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It was stated: R. Chanina says: A constellation makes one wise, a constellation makes one wealthy, and there is a constellation for the Jewish people. R. Yochanan said: There is no constellation for the Jewish people. R. Yochanan reasoned: Whence [do we know] there is no constellation for the Jewish people? As it is stated, Thus said Adonai: Do not learn to go the way of the nations and do not be dismayed by portents in the sky; let the nations be dismayed by them! (Jeremiah 10:2) The nations will be dismayed, but not the Jewish people. And Rav also holds there is no constellation for the Jewish people, as Rav Yehudah said that Rav said: Whence [do we know] there is no constellation for the Jewish people? As it is stated, [God] took [Abraham] outside [and said, “Look toward heaven and count the stars if you are able to count them. And [God] added, “So shall your offspring be.”] (Genesis 15:5) Abraham said to the Holy Blessed One, “Master of the universe, [since You have granted me no offspring,] my steward [Eliezer] will be my heir (Genesis 15:3).” [God] said to [Abraham], “No. None but your very own issue shall be your heir (Genesis 15:4).” [Abraham] said before [God], “Master of the universe, I looked into my astrological map and I am not fit to have a son.” [God] said to him, “Emerge from your astrology because there is no constellation for Israel. Are you thinking that because Tzedek (Jupiter) is in the west? I will restore and establish it in the east.” Thus it is written, Who has roused a victor from the East, and will call justice to his steps, [has delivered up nations to him, and trodden sovereigns down? Has rendered their swords like dust, their bows like wind-blown straw?] (Isaiah 41:2).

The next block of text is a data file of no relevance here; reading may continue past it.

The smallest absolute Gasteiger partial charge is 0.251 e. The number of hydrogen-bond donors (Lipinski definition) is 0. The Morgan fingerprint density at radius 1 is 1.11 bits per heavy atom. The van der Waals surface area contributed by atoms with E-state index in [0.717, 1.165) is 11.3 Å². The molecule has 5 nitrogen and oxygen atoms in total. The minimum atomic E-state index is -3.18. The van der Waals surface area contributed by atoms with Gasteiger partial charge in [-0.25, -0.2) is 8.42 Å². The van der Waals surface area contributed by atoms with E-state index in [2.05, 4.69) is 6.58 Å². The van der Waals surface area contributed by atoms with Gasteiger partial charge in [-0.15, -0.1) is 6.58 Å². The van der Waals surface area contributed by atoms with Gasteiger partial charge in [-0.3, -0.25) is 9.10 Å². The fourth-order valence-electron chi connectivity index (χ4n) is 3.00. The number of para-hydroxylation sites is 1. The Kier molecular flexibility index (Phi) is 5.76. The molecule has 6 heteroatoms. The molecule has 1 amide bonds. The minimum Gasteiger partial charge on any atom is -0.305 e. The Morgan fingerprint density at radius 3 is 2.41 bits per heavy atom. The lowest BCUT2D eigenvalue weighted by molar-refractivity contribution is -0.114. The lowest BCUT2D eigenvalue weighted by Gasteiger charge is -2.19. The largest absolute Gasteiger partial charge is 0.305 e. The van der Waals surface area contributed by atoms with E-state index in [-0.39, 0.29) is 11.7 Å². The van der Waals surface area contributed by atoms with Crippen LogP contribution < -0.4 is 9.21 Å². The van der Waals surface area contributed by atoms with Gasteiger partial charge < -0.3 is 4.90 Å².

(BT Shabbat 156a,b)
In ancient times, the movement of constellations across the night sky was foundational to the development of calendrical systems, but also presumed to have influence far beyond. The Persian culture of Babylonia in which the Rabbis were immersed considered astrology a serious science, key to predicting the future and discerning the meaning of events in the terrestrial world. Just as individuals were born “under a constellation,” so each nation was presumed to be influenced by its own constellation. One who knew how to interpret its movement might be able to discern the future.
The Rabbis, like all of us, wanted to know what the future holds and why things unfold as they do. Are events the result of inevitable fate? Do the stars determine Israel’s destiny, or an individual’s destiny, as the people around them believed? Here and elsewhere in the Talmud, the Sages debate the truth and efficacy of astrology.
R. Chanina asserts that an individual’s constellation determines whether they will be wise and affluent. The implication of R. Chanina’s claim is that if constellations determine one’s attributes and future, virtue and righteous deeds influence neither. Of equal import, if Israel has its own constellation, and that constellation determines its destiny, God is left out of the equation. This amounts to predetermination without God.